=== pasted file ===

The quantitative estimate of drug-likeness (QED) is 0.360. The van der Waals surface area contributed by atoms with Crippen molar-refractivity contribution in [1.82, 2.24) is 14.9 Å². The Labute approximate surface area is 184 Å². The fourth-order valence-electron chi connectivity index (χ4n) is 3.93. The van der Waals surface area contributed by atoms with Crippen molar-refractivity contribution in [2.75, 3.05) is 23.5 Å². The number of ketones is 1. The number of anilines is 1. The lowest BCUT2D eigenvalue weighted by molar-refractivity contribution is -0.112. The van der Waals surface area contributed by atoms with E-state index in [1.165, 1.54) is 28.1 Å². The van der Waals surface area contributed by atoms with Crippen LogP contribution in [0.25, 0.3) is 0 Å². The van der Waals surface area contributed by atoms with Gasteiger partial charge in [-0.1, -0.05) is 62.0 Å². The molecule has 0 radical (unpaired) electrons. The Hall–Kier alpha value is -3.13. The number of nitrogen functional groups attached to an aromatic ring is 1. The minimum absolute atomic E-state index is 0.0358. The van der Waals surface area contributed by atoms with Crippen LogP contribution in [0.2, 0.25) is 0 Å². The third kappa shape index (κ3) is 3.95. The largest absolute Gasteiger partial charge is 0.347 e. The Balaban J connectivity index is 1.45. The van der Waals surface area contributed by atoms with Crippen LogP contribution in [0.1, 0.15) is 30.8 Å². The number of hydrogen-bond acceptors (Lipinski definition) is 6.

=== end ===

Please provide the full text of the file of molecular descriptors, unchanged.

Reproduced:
The quantitative estimate of drug-likeness (QED) is 0.360. The van der Waals surface area contributed by atoms with Crippen molar-refractivity contribution in [1.82, 2.24) is 14.9 Å². The Labute approximate surface area is 184 Å². The fourth-order valence-electron chi connectivity index (χ4n) is 3.93. The van der Waals surface area contributed by atoms with Crippen molar-refractivity contribution in [2.75, 3.05) is 23.5 Å². The number of ketones is 1. The number of anilines is 1. The lowest BCUT2D eigenvalue weighted by molar-refractivity contribution is -0.112. The van der Waals surface area contributed by atoms with E-state index in [1.165, 1.54) is 28.1 Å². The van der Waals surface area contributed by atoms with Crippen LogP contribution in [0.25, 0.3) is 0 Å². The van der Waals surface area contributed by atoms with Gasteiger partial charge in [-0.1, -0.05) is 62.0 Å². The molecule has 0 radical (unpaired) electrons. The Hall–Kier alpha value is -3.13. The number of nitrogen functional groups attached to an aromatic ring is 1. The minimum absolute atomic E-state index is 0.0358. The van der Waals surface area contributed by atoms with Crippen LogP contribution in [0.2, 0.25) is 0 Å². The third kappa shape index (κ3) is 3.95. The largest absolute Gasteiger partial charge is 0.347 e. The Balaban J connectivity index is 1.45. The van der Waals surface area contributed by atoms with Crippen LogP contribution in [0.1, 0.15) is 30.8 Å². The number of hydrogen-bond acceptors (Lipinski definition) is 6.